This release of the map includes updates to the user interface and your computer may have stored a cookie from the previous version to speed up its loading. You can clear your browser's cookies or press Control+F5 (Cmd+Shift+R on a Mac) to completely reload the page and update the cookies. Depending on your browser, you might also need to clear your browsing history, other site data, as well as cached images and files.
When users click to select a geographic area (state, county, or metropolitan area) a popup will display on the bottom of the map that instructs users to “Press Shift and click to view population totals for multiple areas.” Users can select as many areas as they wish. The total Jewish population and total adults who identify their religion as Jewish will appear in the sidebar display. Note, demographic and political data will not display when multiple areas are selected.
The AJPP method has been validated using data from Canada where results could be compared to the Canadian Census (Magidin de Kramer, Tighe, Saxe & Parmer, 2018). A comparison of three different methods for data synthesis showed that Bayesian Multilevel Regression with Poststratification (MRP) yielded estimates that were on par with the Canadian Census and out performed alternative methods. Another recent study (Claasen & Traunmüller, 2018) with data in the UK demonstrated that the MRP method yielded accurate estimates of the Jewish, Muslim, and Hindu populations over a 20-year period.
The present release provides the most recent estimates of the proportion of US adults who identify their religion as Jewish. The estimates are based on a set of independent samples of the U.S. adult population collected primarily across the years 2015-2019 and are adjusted to population estimates for the year 2020. Additional sources of data were used to provide total population estimates including Jewish children and those who might identify culturally, ethnically, or secularly as Jewish but do not identify as Jewish when asked about religion. These sources include the most recently available Jewish population survey conducted by Pew Research Center (2013) as well as local Jewish community studies conducted from 2010 to present. Total population estimates are available for all geographic areas (states, counties, and metropolitan areas). County groupings and metropolitan areas differ from the last release due to an increase in available sample size to estimate these areas (See Methodology).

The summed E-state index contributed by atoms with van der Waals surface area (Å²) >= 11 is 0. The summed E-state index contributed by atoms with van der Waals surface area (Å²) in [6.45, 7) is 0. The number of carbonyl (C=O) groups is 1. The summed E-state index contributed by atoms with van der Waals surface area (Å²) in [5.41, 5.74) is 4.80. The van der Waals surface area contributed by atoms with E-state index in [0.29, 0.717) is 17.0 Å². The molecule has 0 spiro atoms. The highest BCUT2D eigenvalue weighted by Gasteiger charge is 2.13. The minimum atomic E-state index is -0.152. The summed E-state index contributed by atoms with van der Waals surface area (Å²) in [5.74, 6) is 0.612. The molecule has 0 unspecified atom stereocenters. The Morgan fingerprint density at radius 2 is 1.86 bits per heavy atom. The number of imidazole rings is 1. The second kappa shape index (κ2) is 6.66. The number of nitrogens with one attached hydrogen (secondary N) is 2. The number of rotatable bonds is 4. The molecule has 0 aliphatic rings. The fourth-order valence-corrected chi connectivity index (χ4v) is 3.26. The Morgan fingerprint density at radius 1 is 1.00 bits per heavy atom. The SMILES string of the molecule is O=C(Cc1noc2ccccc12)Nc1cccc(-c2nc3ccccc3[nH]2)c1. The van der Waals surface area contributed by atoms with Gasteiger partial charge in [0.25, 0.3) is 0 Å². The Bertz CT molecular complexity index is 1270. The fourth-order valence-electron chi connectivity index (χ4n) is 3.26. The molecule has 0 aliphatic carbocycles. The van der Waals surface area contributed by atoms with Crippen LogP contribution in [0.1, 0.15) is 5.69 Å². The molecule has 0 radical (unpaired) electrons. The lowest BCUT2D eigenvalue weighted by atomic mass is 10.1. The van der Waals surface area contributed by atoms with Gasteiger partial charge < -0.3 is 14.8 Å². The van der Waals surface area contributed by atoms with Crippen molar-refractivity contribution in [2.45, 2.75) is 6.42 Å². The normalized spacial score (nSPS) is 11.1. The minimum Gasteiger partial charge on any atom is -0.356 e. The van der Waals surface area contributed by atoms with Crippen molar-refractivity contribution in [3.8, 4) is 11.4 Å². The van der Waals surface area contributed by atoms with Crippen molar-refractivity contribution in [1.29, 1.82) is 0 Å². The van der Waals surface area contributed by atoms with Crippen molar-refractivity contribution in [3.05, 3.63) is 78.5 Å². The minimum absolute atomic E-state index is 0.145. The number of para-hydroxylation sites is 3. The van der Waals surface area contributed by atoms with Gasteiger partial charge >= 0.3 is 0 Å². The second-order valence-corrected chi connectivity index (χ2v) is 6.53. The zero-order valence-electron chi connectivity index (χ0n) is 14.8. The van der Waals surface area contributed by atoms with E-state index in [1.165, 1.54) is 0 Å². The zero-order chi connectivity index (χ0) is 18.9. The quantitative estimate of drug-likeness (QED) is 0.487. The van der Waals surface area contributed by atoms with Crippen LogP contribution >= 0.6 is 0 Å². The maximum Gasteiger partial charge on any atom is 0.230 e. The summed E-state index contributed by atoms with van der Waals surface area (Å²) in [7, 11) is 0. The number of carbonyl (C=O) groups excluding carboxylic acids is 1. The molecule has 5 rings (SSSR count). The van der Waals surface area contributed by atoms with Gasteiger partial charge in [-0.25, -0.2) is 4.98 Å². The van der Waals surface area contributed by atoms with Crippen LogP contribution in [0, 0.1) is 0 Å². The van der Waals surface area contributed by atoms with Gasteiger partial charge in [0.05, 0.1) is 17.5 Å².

Comparisons of the current estimates with previous estimates do not reflect population change. Differences in absolute values between current and previous estimates represent more the changes and improvements in methodology than they do changes in the distribution of the Jewish population within these areas.
AJPP utilizes data from nationally representative surveys of the US population to produce estimates of the Jewish population in the contiguous United States, its states, metropolitan areas, and counties (or groups of counties). These include the General Social Survey, the American National Election Studies, as well as surveys and polls conducted by Pew Research Center and Gallup. For a complete list see AJPP Survey List.
Where there is sufficient sample size, counties are estimated singly. Many smaller counties have too few cases to be estimated on their own. We aim for a minimum sample size of approximately 1,000 cases in each geographic group. As we continue to develop models and add new sources of data, it may be possible to do custom analyses within these larger areas to obtain estimates for specific counties of interest.
We collect data at lower levels of geography where it is available; however, surveys vary in the type of information that is available. If there is a particular area you are interested in, contact us! We're happy to talk about our data and to see what is possible.
We collect data for all religiously defined groups represented in the surveys that are part of the data synthesis. This includes Protestant (denominations and subgroups within, including evangelical and mainline), Catholic, Mormon, and Muslim, as well as no religion and other religions. With the exception of Catholicism, religious representation varies considerably across surveys. For example, some surveys might not distinguish a general category of "Mormon" from the more specific LDS Church, or might only include general categories such as "Methodist," "Baptist," or "Lutheran" for Protestant denominations and ignore differences between specific denominations within those broad categories. We have not yet explored this variability or developed population models for these other groups. We have, however, begun to explore and model the large group who identify with no religion, which also varies across surveys in how it is assessed (atheist, agnostic, nothing in particular, etc.).